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Simple Steps to an Organized Warehouse

Terry Kerr

7 Steps to a Clean, Organized Warehouse

Every warehouse must serve similar basic purposes: to receive new inventory, and to safely store that inventory, and to distribute products to customers. But warehouse clutter and disorganization can – if ignored – lead to long-term inefficiency and safety concerns. Beyond this, it can impact your bottom line.You keep a hectic schedule. You comply with basic safety regulations that keep your operations and employees safe. But in the day-to-day rush to deliver your products on time, your warehouse may become cluttered and disorganized.

Here are a few steps to keep your warehouse clean, organized, and efficient.

1. Revise your cleaning plan.

If you own a small business, you may find that your budget is too tight to have your warehouse professionally cleaned on a daily or weekly basis. However, you can pay attention to the areas of greatest clutter. Take a look at your docking area where packing materials accumulate, and watch out for stacks of unused pallets.

Track your operations flow for a week to locate the most cluttered zones and work stations. Then, revise your cleaning goals accordingly.

2. Put it on the calendar.

Once you’ve re-assessed the cleaning plan, assign priority cleaning tasks to your calendar. First make a list of critical daily tasks (sweeping floors, cleaning slick spots/spills, wiping down machinery, emptying garbage, etc.). Then, decide what tasks need to be completed weekly or monthly.

Marking it on a calendar helps maintain focus while establishing routines which will when you are busy with other priorities of your business.

Post these duties in the most visible areas throughout the warehouse, and offer weekly reminders and periodic spot-checks to help employees follow through. Consider giving incentives to employees who keep zones clean on a regular basis.

3. Give employees ownership over cleaning tasks.

Speaking of employee incentives, don’t discount the power of convenience when it comes to cleaning. If you make it simple to wipe down an assembly line by keeping cleaning supplies nearby, employees are more likely to feel they can assume ownership for the task.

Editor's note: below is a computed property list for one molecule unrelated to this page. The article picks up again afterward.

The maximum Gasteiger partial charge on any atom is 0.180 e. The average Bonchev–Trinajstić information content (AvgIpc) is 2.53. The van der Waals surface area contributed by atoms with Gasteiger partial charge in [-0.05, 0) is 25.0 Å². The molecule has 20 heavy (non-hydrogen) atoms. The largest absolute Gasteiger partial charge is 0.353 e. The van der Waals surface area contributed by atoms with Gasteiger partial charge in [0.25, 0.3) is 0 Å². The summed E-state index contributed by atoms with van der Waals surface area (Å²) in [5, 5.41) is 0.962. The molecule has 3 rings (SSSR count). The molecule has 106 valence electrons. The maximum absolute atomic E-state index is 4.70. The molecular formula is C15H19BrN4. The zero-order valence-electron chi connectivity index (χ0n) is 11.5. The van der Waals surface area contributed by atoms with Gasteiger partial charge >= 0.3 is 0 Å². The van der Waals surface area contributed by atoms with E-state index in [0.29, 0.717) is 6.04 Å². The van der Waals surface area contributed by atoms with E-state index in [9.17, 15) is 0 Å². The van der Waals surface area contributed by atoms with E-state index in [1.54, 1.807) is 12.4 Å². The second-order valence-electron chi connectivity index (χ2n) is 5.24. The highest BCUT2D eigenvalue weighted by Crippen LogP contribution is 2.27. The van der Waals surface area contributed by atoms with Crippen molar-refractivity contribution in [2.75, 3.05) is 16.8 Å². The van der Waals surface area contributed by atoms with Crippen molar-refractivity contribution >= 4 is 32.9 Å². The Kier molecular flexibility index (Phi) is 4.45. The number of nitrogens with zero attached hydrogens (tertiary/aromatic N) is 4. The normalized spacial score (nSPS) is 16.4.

Further, the convenience of having cleaning supplies nearby will increase the likelihood that employees will clean in between other tasks. Make sure you have adequate garbage cans, and be sure to assign employees to empty them into larger receptacles.

4. Use the right warehouse management software.

Most warehouse managers know that the right management and inventory software can make or break their operations. When you get an expedited order, you’ll be right on top of it. Your employees will know exactly how much inventory to order and ship.

Look first at your current management system to assess its accuracy and efficiency. When you see gaps in efficiency, take note of them. Then, you’ll be better able to find an affordable option that matches your company’s goals.

5. Assess your warehouse floor plan and storage layout.

If your employees find your method of inventory storage confusing, your warehouse loses valuable time and money every time you fill an order. Pay attention to forklift traffic between the shelves and loading dock. You could be putting employee safety at risk simply because there are too many trucks entering and exiting certain aisles.

Re-assess your floor plan, paying special attention to where there is particularly high or low traffic. You should store items that don’t sell as frequently in narrow aisles that will experience less traffic additionally store slow movers at upper shelf levels outside of the “golden zone” for picking.

6. Refine your picking and order fulfillment methods.

What SKUs make up the bulk of your orders? Be sure you group those products in a sizeable zone that allows forklift operators and pickers to easily maneuver between aisles and around other pickers. If you’ve properly laid out your storage floor plan your high-volume zone can accommodate multiple trucks in the aisles.

Keep in mind that you can choose to organize your inventory in a different way. It doesn’t matter if you use zone picking or single product line picking; the point is, your layout needs to work for your industry and your business’s goals.

Another thing to consider is product size and weight. If heavier items are kept close to your heavy duty equipment, you’ll be able to improve workflow and productivity. You’ll also reduce worker fatigue.

7. Streamline your product line and warehouse travel time.

Assessing your product line may seem like an unending task, but it can lead to increased space and more efficient order fulfillment. After you evaluate your product line, you may be able to eliminate infrequent sellers from your inventory altogether. By doing this, you may be able to carry fewer container sizes, saving further time and money.

Regardless of whether you standardize your products and shipping options, you may want to look into automation if travel time is problematic. Automation cuts the time it takes to get products on or off the shelves. If automation isn’t an option right now, consider saving some of your warehouse travel time with a better tow tractor.

By following these steps to warehouse efficiency, you’ll improve your work environment, stay safe, and save costs. Check the Arpac blog frequently for more ideas that help you get the most from your warehouse equipment every day.